Authentication with Azure Static Web Apps and Blazor (WebAssembly)

Posted on 03/05/2021

As of now Azure Static Web Apps are in Preview

Azure Static Web Apps is a great place to host your static web apps. Besides many amazing feature, it has built-in support for authentication.

Azure Static Web Apps takes care of dealing with identity providers like GitHub, Twitter, or even Azure AD. You do not need to write a single line of code for handling any identity provider. You even can access the user properties using a built-in API.

Blazor WebAssembly can integrate custom authentication providers.

Basic Setup

(I assume you are familiar with setting up a simple Blazor Web Assembly project, otherwise checkout this) To utilize Authentication of Static Web Apps in Blazor, we need to inject the authentication provider.

Install NuGet

Anthony Chu has written an amazing Nuget package to simplify the process.

dotnet add package AnthonyChu.AzureStaticWebApps.Blazor.Authentication --version 0.0.2-preview

We will also need to add the Microsoft.AspNetCore.Components.WebAssembly.Authentication package.

 dotnet add package Microsoft.AspNetCore.Components.WebAssembly.Authentication

Registering the Service

After the package is installed, we can use AddStaticWebAppsAuthentication() in the Program.cs. This will register the Static Apps AuthenticationStateProvider.

Add the following using directive:

using AzureStaticWebApps.Blazor.Authentication;

Update the Main method to load the authentication provider by adding .AddStaticWebAppsAuthentication();

public static async Task Main(string[] args)
            var builder = WebAssemblyHostBuilder.CreateDefault(args);

            builder.Services.AddScoped(sp => new HttpClient 
                BaseAddress = new Uri(builder.HostEnvironment.BaseAddress) 

            await builder.Build().RunAsync();

Modify the Blazor Template

Blazor doesn't use Authentication out of the box. To enable authentication we need to Update the App.razor file. By adding &lt;CascadingAuthenticationState&gt; and by replacing the &lt;RouteView&gt; component to &lt;AuthorizeRouteView&gt;.

This will expose the authentication state through the app as cascading parameter.

    <Router AppAssembly="@typeof(Program).Assembly">
        <Found Context="routeData">
            <AuthorizeRouteView RouteData="@routeData" DefaultLayout="@typeof(MainLayout)">
                        <RedirectToLogin />
            <LayoutView Layout="@typeof(MainLayout)">
                <p>Sorry, there's nothing at this address.</p>

In the _Imports.razor file we need to add the following:

@using Microsoft.AspNetCore.Components.Authorization


As we have done the basics now we can use authentication in Blazor. In order to to do this we need to add one little thing. We need to provide an option to authenticate. Azure Static Web App provides some endpoints to use.

For example, we can use /.auth/login/github to authenticate against GitHub. And to logout the user we can leverage /.auth/logout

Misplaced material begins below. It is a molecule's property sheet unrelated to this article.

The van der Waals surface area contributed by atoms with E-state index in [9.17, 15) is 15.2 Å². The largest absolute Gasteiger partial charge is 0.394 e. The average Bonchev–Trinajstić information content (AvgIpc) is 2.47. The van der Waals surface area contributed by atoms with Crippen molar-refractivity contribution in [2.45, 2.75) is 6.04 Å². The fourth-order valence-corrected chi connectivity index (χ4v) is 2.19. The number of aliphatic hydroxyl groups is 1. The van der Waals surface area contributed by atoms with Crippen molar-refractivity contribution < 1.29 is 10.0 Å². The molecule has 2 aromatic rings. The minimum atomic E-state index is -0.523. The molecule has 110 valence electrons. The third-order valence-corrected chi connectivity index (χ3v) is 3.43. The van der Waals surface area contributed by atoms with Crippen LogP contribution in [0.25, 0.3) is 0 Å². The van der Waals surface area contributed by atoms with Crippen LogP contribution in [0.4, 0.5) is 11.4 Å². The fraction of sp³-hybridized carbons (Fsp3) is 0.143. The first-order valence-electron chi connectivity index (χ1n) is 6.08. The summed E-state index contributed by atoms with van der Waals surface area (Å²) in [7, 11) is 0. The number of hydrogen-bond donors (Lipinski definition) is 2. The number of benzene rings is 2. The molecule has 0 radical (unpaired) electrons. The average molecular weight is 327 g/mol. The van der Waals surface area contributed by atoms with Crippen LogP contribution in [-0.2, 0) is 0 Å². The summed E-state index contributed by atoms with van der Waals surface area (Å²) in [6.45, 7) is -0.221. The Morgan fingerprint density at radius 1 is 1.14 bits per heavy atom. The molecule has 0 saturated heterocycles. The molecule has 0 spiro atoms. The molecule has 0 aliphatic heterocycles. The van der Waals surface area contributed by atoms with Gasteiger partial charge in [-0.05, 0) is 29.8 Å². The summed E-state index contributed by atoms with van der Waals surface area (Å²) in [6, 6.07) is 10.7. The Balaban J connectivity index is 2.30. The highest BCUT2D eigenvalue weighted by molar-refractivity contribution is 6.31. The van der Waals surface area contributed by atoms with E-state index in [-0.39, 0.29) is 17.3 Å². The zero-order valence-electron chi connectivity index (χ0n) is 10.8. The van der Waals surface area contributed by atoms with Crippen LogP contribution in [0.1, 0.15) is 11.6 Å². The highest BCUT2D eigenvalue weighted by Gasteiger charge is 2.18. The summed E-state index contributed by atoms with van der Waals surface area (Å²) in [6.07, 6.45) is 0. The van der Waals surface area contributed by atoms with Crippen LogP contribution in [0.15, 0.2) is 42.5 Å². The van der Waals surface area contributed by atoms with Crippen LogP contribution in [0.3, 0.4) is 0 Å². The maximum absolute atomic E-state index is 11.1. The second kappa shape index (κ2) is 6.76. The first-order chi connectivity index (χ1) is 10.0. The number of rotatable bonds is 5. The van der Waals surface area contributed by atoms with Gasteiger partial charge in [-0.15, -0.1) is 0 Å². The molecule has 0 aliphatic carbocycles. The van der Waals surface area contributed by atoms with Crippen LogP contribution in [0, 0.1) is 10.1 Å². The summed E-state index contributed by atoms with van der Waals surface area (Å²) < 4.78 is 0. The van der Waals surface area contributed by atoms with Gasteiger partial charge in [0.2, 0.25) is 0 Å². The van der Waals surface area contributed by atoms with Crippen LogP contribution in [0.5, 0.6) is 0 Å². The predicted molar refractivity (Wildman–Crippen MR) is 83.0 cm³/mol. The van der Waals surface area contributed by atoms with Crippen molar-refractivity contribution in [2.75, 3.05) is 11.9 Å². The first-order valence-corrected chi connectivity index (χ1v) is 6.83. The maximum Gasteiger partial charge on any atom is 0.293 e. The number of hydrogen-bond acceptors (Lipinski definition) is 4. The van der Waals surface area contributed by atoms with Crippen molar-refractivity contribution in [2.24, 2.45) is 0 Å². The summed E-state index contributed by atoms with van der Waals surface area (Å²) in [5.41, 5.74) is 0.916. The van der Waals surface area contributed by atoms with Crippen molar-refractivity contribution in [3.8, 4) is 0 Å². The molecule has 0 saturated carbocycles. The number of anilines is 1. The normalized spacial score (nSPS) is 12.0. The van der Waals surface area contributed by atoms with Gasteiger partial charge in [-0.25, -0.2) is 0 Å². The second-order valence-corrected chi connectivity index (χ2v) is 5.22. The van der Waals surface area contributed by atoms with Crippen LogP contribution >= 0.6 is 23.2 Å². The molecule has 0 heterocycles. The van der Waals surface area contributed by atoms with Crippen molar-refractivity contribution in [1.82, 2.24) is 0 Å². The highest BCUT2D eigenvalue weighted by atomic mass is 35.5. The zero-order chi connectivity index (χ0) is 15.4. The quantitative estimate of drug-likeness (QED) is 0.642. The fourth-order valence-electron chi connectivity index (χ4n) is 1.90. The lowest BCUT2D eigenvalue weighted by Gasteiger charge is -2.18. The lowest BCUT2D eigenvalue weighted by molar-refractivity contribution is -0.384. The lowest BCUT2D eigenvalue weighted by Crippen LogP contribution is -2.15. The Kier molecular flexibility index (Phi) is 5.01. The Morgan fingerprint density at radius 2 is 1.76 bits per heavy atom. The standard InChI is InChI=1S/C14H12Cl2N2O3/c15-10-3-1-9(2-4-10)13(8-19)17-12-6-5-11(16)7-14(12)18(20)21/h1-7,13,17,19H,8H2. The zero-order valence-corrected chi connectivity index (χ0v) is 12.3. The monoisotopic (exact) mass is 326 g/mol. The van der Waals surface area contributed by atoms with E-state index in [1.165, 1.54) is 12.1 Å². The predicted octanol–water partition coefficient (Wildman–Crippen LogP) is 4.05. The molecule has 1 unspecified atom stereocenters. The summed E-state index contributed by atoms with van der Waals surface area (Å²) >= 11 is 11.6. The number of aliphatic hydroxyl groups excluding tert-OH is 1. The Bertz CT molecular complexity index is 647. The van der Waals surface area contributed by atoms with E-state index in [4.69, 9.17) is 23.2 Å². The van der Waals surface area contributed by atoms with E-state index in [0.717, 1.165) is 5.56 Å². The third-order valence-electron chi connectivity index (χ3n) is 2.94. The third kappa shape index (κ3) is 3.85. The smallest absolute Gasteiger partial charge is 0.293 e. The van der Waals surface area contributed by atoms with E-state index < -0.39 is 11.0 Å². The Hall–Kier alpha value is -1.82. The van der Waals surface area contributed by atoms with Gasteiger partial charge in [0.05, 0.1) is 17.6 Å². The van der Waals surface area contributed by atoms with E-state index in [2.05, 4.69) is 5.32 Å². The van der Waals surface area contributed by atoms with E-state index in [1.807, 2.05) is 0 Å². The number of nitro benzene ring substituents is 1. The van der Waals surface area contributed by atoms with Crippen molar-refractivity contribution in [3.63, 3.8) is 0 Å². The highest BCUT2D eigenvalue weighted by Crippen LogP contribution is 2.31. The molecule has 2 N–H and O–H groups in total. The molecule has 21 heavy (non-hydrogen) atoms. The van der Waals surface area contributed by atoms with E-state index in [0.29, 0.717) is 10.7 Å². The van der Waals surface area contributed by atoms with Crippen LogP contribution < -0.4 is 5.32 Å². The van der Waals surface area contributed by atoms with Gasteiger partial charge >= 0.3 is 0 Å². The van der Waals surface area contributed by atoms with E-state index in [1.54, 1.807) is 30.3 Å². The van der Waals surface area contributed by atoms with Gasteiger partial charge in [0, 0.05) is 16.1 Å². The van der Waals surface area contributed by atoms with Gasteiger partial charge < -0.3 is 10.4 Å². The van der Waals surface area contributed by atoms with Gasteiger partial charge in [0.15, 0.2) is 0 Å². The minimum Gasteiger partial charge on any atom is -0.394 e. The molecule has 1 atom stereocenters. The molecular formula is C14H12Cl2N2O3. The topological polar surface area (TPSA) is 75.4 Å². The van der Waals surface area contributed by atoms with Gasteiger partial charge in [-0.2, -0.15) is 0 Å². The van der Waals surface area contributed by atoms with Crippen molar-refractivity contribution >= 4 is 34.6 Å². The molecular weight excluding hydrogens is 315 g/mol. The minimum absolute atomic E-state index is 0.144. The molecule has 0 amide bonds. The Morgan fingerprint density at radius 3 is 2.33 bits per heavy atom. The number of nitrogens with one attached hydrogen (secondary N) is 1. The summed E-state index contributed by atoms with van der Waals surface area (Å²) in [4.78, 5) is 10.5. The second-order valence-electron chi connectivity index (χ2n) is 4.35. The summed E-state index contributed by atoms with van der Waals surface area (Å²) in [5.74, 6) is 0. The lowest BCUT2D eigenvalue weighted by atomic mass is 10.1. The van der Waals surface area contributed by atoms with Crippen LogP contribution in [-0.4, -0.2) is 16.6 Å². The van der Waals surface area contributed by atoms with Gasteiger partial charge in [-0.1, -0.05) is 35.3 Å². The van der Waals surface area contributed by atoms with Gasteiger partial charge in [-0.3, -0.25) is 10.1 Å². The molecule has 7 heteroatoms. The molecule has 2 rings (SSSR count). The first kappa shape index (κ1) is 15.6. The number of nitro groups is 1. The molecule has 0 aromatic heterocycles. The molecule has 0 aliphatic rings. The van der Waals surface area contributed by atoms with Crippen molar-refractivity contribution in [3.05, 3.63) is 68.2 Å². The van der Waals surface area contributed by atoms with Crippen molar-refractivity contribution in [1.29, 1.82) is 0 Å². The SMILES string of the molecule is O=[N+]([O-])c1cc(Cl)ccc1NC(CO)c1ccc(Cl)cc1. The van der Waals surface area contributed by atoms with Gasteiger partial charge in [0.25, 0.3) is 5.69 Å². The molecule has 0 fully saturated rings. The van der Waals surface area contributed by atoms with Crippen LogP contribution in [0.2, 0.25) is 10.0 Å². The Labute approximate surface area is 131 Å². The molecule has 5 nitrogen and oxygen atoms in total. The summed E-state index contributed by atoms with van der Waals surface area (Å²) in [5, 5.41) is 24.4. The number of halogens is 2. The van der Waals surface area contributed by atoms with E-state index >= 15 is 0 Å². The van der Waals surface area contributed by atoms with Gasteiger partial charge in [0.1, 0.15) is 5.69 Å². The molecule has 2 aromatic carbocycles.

In the Shared folder, we will create a new File RedirectToLogin.razor.

@inject NavigationManager Navigation
@using Microsoft.AspNetCore.Components.WebAssembly.Authentication
@code {
    protected override void OnInitialized()
        Navigation.NavigateTo($"/.auth/login/github", true);

This component is referenced in the app.razor file. Whenever an unauthorized request is processed it will be redirected to the authentication endpoint.

If we run this app now we should be redirected to the authentication endpoint.

Access Control

As Blazor is a public client application any page is available on the client-side. If we want to protect secure data we need to host it in properly secured backend APIs.

Preventing unauthenticated users to see pages

To protect pages from being accessible to unauthenticated users we can place the following attribute at the top of the page.

@using Microsoft.AspNetCore.Authorization
@attribute [Authorize()]

Blocking access to API

Simply locking down pages or links in the client isn't enough. An unauthorized user can still retrieve data from the backend APIs.

We can create a routes.json file in the *wwwroot * folder. This will tell Azure Static Web Apps how to handle server-side routing rules.

    "routes": [{
            "route": "/api/*",
            "allowedRoles": ["authenticated"]
            "route": "/*",
            "serve": "/index.html",
            "statusCode": 200

This file defines two routing rules. The first one restricts access to the API to authenticated users. The second one is a standard rule for single-page applications. This is required for fallback routes and which allows deep linking to work.

If you want to allow only invited users to access the API change the role to a custom role you assigned a user.
Azure Static Web App Role Management view

That's it, your Static Web App should now be capable of using authentication and authorization.

If you want to check out the complete code feel free to take a look at GitHub